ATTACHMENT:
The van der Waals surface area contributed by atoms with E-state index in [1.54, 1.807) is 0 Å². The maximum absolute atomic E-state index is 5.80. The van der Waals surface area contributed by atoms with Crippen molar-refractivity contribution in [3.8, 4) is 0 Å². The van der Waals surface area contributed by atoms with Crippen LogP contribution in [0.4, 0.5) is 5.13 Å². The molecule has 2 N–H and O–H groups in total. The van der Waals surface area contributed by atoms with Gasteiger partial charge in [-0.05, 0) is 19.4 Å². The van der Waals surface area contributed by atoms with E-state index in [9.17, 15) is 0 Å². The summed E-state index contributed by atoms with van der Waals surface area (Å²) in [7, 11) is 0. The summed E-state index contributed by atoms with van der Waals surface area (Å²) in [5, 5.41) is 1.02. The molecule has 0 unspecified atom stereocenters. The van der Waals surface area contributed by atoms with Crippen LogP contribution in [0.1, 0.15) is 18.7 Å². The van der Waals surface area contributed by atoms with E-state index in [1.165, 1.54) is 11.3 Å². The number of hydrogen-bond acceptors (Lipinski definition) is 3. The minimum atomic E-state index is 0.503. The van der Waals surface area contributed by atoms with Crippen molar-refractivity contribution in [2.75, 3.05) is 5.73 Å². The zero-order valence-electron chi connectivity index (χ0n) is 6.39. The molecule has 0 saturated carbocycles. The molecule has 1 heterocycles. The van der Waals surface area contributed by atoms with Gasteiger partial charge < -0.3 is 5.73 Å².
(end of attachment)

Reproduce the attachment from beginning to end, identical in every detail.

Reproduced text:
The van der Waals surface area contributed by atoms with E-state index in [1.54, 1.807) is 0 Å². The maximum absolute atomic E-state index is 5.80. The van der Waals surface area contributed by atoms with Crippen molar-refractivity contribution in [3.8, 4) is 0 Å². The van der Waals surface area contributed by atoms with Crippen LogP contribution in [0.4, 0.5) is 5.13 Å². The molecule has 2 N–H and O–H groups in total. The van der Waals surface area contributed by atoms with Gasteiger partial charge in [-0.05, 0) is 19.4 Å². The van der Waals surface area contributed by atoms with E-state index in [9.17, 15) is 0 Å². The summed E-state index contributed by atoms with van der Waals surface area (Å²) in [7, 11) is 0. The summed E-state index contributed by atoms with van der Waals surface area (Å²) in [5, 5.41) is 1.02. The molecule has 0 unspecified atom stereocenters. The van der Waals surface area contributed by atoms with Crippen LogP contribution in [0.1, 0.15) is 18.7 Å². The van der Waals surface area contributed by atoms with E-state index in [1.165, 1.54) is 11.3 Å². The number of hydrogen-bond acceptors (Lipinski definition) is 3. The minimum atomic E-state index is 0.503. The van der Waals surface area contributed by atoms with Crippen molar-refractivity contribution in [2.75, 3.05) is 5.73 Å². The zero-order valence-electron chi connectivity index (χ0n) is 6.39. The molecule has 0 saturated carbocycles. The molecule has 1 heterocycles. The van der Waals surface area contributed by atoms with Gasteiger partial charge < -0.3 is 5.73 Å².